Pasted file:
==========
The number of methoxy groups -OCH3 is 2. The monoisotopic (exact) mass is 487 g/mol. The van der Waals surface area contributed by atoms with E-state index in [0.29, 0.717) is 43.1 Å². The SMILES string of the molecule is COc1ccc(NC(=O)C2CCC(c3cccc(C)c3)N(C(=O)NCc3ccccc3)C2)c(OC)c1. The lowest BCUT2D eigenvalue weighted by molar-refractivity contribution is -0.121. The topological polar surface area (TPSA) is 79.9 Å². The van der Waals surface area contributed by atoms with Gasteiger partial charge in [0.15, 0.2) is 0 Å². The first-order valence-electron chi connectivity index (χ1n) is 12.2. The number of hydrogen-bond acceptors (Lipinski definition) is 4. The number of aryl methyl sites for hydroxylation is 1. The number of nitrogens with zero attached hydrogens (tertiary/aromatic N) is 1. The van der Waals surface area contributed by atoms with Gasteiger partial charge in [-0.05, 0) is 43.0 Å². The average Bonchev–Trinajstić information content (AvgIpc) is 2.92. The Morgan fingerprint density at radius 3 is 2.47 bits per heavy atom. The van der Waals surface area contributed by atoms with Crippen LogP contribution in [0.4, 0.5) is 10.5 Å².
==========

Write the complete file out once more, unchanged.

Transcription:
The number of methoxy groups -OCH3 is 2. The monoisotopic (exact) mass is 487 g/mol. The van der Waals surface area contributed by atoms with E-state index in [0.29, 0.717) is 43.1 Å². The SMILES string of the molecule is COc1ccc(NC(=O)C2CCC(c3cccc(C)c3)N(C(=O)NCc3ccccc3)C2)c(OC)c1. The lowest BCUT2D eigenvalue weighted by molar-refractivity contribution is -0.121. The topological polar surface area (TPSA) is 79.9 Å². The van der Waals surface area contributed by atoms with Gasteiger partial charge in [0.15, 0.2) is 0 Å². The first-order valence-electron chi connectivity index (χ1n) is 12.2. The number of hydrogen-bond acceptors (Lipinski definition) is 4. The number of aryl methyl sites for hydroxylation is 1. The number of nitrogens with zero attached hydrogens (tertiary/aromatic N) is 1. The van der Waals surface area contributed by atoms with Gasteiger partial charge in [-0.05, 0) is 43.0 Å². The average Bonchev–Trinajstić information content (AvgIpc) is 2.92. The Morgan fingerprint density at radius 3 is 2.47 bits per heavy atom. The van der Waals surface area contributed by atoms with Crippen LogP contribution in [0.4, 0.5) is 10.5 Å².